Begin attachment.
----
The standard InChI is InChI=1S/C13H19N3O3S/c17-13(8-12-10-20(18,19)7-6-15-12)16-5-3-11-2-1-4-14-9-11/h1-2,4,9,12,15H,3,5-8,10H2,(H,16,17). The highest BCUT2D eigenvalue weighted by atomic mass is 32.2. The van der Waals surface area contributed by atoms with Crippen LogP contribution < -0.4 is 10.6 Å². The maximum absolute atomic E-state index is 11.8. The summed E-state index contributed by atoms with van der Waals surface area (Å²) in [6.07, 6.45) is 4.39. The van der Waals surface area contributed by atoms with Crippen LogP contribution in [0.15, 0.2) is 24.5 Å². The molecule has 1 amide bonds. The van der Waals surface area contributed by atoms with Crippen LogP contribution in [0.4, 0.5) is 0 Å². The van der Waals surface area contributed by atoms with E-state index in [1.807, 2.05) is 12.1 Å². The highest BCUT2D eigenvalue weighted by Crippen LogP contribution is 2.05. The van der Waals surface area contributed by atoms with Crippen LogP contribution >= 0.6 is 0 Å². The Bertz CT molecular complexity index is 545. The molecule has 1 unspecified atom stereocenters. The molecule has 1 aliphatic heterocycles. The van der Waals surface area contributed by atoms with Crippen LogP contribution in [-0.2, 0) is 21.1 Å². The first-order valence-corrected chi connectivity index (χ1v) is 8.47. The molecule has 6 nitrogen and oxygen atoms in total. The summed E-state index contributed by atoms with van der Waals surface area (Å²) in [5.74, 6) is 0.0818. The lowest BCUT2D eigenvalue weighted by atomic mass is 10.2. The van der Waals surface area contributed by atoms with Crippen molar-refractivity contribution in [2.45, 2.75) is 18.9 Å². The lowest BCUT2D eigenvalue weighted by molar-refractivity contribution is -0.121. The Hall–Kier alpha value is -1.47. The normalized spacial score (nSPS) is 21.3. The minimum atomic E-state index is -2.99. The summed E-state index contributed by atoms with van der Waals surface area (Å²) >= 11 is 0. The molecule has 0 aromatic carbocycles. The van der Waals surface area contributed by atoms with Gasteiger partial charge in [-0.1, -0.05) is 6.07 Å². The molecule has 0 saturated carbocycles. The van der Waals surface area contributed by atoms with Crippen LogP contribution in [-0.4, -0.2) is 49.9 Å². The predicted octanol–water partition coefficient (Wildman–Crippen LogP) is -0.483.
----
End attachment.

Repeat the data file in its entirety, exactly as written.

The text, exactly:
The standard InChI is InChI=1S/C13H19N3O3S/c17-13(8-12-10-20(18,19)7-6-15-12)16-5-3-11-2-1-4-14-9-11/h1-2,4,9,12,15H,3,5-8,10H2,(H,16,17). The highest BCUT2D eigenvalue weighted by atomic mass is 32.2. The van der Waals surface area contributed by atoms with Crippen LogP contribution < -0.4 is 10.6 Å². The maximum absolute atomic E-state index is 11.8. The summed E-state index contributed by atoms with van der Waals surface area (Å²) in [6.07, 6.45) is 4.39. The van der Waals surface area contributed by atoms with Crippen LogP contribution in [0.15, 0.2) is 24.5 Å². The molecule has 1 amide bonds. The van der Waals surface area contributed by atoms with Crippen LogP contribution in [0.4, 0.5) is 0 Å². The van der Waals surface area contributed by atoms with E-state index in [1.807, 2.05) is 12.1 Å². The highest BCUT2D eigenvalue weighted by Crippen LogP contribution is 2.05. The van der Waals surface area contributed by atoms with Crippen LogP contribution >= 0.6 is 0 Å². The Bertz CT molecular complexity index is 545. The molecule has 1 unspecified atom stereocenters. The molecule has 1 aliphatic heterocycles. The van der Waals surface area contributed by atoms with Crippen LogP contribution in [-0.2, 0) is 21.1 Å². The first-order valence-corrected chi connectivity index (χ1v) is 8.47. The molecule has 6 nitrogen and oxygen atoms in total. The summed E-state index contributed by atoms with van der Waals surface area (Å²) in [5.74, 6) is 0.0818. The lowest BCUT2D eigenvalue weighted by atomic mass is 10.2. The van der Waals surface area contributed by atoms with Crippen molar-refractivity contribution in [2.45, 2.75) is 18.9 Å². The lowest BCUT2D eigenvalue weighted by molar-refractivity contribution is -0.121. The Hall–Kier alpha value is -1.47. The normalized spacial score (nSPS) is 21.3. The minimum atomic E-state index is -2.99. The summed E-state index contributed by atoms with van der Waals surface area (Å²) >= 11 is 0. The molecule has 0 aromatic carbocycles. The van der Waals surface area contributed by atoms with Gasteiger partial charge in [-0.1, -0.05) is 6.07 Å². The molecule has 0 saturated carbocycles. The van der Waals surface area contributed by atoms with Crippen LogP contribution in [-0.4, -0.2) is 49.9 Å². The predicted octanol–water partition coefficient (Wildman–Crippen LogP) is -0.483.